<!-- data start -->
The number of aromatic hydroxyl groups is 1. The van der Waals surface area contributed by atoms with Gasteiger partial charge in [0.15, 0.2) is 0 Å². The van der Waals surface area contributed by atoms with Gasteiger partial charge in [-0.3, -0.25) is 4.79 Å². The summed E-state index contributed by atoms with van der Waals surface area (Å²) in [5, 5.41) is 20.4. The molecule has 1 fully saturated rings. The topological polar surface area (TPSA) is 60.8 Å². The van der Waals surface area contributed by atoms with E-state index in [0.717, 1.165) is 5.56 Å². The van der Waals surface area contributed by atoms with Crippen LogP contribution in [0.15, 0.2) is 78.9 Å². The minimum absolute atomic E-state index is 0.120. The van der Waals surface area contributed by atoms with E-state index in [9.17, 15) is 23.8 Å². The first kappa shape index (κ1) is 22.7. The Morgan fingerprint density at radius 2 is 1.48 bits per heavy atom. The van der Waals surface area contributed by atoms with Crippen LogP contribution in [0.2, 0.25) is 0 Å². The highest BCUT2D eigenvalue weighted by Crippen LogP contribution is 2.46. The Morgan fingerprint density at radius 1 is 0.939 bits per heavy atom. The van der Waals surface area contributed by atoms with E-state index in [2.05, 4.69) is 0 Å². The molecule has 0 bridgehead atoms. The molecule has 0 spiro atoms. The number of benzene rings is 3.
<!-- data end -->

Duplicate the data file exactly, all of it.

The number of aromatic hydroxyl groups is 1. The van der Waals surface area contributed by atoms with Gasteiger partial charge in [0.15, 0.2) is 0 Å². The van der Waals surface area contributed by atoms with Gasteiger partial charge in [-0.3, -0.25) is 4.79 Å². The summed E-state index contributed by atoms with van der Waals surface area (Å²) in [5, 5.41) is 20.4. The molecule has 1 fully saturated rings. The topological polar surface area (TPSA) is 60.8 Å². The van der Waals surface area contributed by atoms with E-state index in [0.717, 1.165) is 5.56 Å². The van der Waals surface area contributed by atoms with Crippen LogP contribution in [0.15, 0.2) is 78.9 Å². The minimum absolute atomic E-state index is 0.120. The van der Waals surface area contributed by atoms with E-state index in [9.17, 15) is 23.8 Å². The first kappa shape index (κ1) is 22.7. The Morgan fingerprint density at radius 2 is 1.48 bits per heavy atom. The van der Waals surface area contributed by atoms with Crippen LogP contribution in [0.2, 0.25) is 0 Å². The highest BCUT2D eigenvalue weighted by Crippen LogP contribution is 2.46. The Morgan fingerprint density at radius 1 is 0.939 bits per heavy atom. The van der Waals surface area contributed by atoms with E-state index in [2.05, 4.69) is 0 Å². The molecule has 0 bridgehead atoms. The molecule has 0 spiro atoms. The number of benzene rings is 3.